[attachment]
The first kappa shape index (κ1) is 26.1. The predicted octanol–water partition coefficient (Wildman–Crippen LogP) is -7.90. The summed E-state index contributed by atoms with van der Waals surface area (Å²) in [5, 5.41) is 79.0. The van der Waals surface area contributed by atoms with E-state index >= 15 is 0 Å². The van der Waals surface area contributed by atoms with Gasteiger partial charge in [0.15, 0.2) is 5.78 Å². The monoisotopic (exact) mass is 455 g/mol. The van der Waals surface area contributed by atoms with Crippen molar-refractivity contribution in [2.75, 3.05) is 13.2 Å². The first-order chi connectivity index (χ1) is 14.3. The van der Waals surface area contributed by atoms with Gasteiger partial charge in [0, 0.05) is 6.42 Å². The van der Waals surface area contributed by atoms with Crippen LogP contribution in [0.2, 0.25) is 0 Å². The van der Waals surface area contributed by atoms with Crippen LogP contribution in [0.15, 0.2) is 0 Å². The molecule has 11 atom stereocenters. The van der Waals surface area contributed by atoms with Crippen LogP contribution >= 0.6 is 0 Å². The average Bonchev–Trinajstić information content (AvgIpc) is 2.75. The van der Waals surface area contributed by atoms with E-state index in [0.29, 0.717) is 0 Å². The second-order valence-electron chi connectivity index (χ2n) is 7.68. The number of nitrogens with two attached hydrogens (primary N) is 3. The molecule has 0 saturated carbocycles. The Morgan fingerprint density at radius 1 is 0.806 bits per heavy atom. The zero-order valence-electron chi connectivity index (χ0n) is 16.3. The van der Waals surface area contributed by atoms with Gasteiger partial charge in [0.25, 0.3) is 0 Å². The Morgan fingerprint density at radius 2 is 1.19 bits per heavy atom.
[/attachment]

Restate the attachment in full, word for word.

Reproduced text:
The first kappa shape index (κ1) is 26.1. The predicted octanol–water partition coefficient (Wildman–Crippen LogP) is -7.90. The summed E-state index contributed by atoms with van der Waals surface area (Å²) in [5, 5.41) is 79.0. The van der Waals surface area contributed by atoms with E-state index >= 15 is 0 Å². The van der Waals surface area contributed by atoms with Gasteiger partial charge in [0.15, 0.2) is 5.78 Å². The monoisotopic (exact) mass is 455 g/mol. The van der Waals surface area contributed by atoms with Crippen molar-refractivity contribution in [2.75, 3.05) is 13.2 Å². The first-order chi connectivity index (χ1) is 14.3. The van der Waals surface area contributed by atoms with Gasteiger partial charge in [0, 0.05) is 6.42 Å². The van der Waals surface area contributed by atoms with Crippen LogP contribution in [0.2, 0.25) is 0 Å². The van der Waals surface area contributed by atoms with Crippen LogP contribution in [0.15, 0.2) is 0 Å². The molecule has 11 atom stereocenters. The van der Waals surface area contributed by atoms with Crippen LogP contribution >= 0.6 is 0 Å². The average Bonchev–Trinajstić information content (AvgIpc) is 2.75. The van der Waals surface area contributed by atoms with E-state index in [0.29, 0.717) is 0 Å². The second-order valence-electron chi connectivity index (χ2n) is 7.68. The number of nitrogens with two attached hydrogens (primary N) is 3. The molecule has 0 saturated carbocycles. The Morgan fingerprint density at radius 1 is 0.806 bits per heavy atom. The zero-order valence-electron chi connectivity index (χ0n) is 16.3. The van der Waals surface area contributed by atoms with Gasteiger partial charge in [0.25, 0.3) is 0 Å². The Morgan fingerprint density at radius 2 is 1.19 bits per heavy atom.